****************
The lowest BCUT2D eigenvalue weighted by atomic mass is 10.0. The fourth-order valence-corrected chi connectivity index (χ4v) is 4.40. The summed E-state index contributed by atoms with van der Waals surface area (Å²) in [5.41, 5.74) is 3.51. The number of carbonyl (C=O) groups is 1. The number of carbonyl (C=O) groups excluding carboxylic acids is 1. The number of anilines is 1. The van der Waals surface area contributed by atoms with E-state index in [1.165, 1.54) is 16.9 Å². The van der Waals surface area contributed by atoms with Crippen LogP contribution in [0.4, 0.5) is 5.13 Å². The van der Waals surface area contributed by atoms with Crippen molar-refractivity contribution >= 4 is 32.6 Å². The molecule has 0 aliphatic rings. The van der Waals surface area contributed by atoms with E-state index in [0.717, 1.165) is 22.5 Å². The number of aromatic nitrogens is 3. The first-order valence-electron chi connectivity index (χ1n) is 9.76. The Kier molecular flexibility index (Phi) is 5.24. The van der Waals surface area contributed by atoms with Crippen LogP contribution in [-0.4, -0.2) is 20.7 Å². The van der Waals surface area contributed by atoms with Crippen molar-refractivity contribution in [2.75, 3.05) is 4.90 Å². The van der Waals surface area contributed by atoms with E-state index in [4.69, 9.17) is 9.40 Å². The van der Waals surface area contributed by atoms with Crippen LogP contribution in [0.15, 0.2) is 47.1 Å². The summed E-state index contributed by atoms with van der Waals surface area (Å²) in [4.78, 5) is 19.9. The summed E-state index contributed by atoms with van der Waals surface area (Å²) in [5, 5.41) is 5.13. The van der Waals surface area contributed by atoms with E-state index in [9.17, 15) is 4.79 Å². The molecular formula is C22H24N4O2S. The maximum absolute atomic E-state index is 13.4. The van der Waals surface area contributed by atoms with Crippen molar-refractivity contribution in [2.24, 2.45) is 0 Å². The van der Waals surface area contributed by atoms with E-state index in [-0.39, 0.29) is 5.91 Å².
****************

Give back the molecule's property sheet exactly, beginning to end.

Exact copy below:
The lowest BCUT2D eigenvalue weighted by atomic mass is 10.0. The fourth-order valence-corrected chi connectivity index (χ4v) is 4.40. The summed E-state index contributed by atoms with van der Waals surface area (Å²) in [5.41, 5.74) is 3.51. The number of carbonyl (C=O) groups is 1. The number of carbonyl (C=O) groups excluding carboxylic acids is 1. The number of anilines is 1. The van der Waals surface area contributed by atoms with E-state index in [1.165, 1.54) is 16.9 Å². The van der Waals surface area contributed by atoms with Crippen LogP contribution in [0.4, 0.5) is 5.13 Å². The van der Waals surface area contributed by atoms with Crippen molar-refractivity contribution >= 4 is 32.6 Å². The molecule has 0 aliphatic rings. The van der Waals surface area contributed by atoms with E-state index in [0.717, 1.165) is 22.5 Å². The number of aromatic nitrogens is 3. The first-order valence-electron chi connectivity index (χ1n) is 9.76. The Kier molecular flexibility index (Phi) is 5.24. The van der Waals surface area contributed by atoms with Crippen LogP contribution in [-0.4, -0.2) is 20.7 Å². The van der Waals surface area contributed by atoms with Crippen molar-refractivity contribution in [2.75, 3.05) is 4.90 Å². The van der Waals surface area contributed by atoms with E-state index in [4.69, 9.17) is 9.40 Å². The van der Waals surface area contributed by atoms with Crippen LogP contribution in [0.15, 0.2) is 47.1 Å². The summed E-state index contributed by atoms with van der Waals surface area (Å²) in [4.78, 5) is 19.9. The summed E-state index contributed by atoms with van der Waals surface area (Å²) in [5, 5.41) is 5.13. The van der Waals surface area contributed by atoms with E-state index in [9.17, 15) is 4.79 Å². The molecular formula is C22H24N4O2S. The maximum absolute atomic E-state index is 13.4. The van der Waals surface area contributed by atoms with Crippen molar-refractivity contribution in [2.24, 2.45) is 0 Å². The van der Waals surface area contributed by atoms with E-state index in [-0.39, 0.29) is 5.91 Å².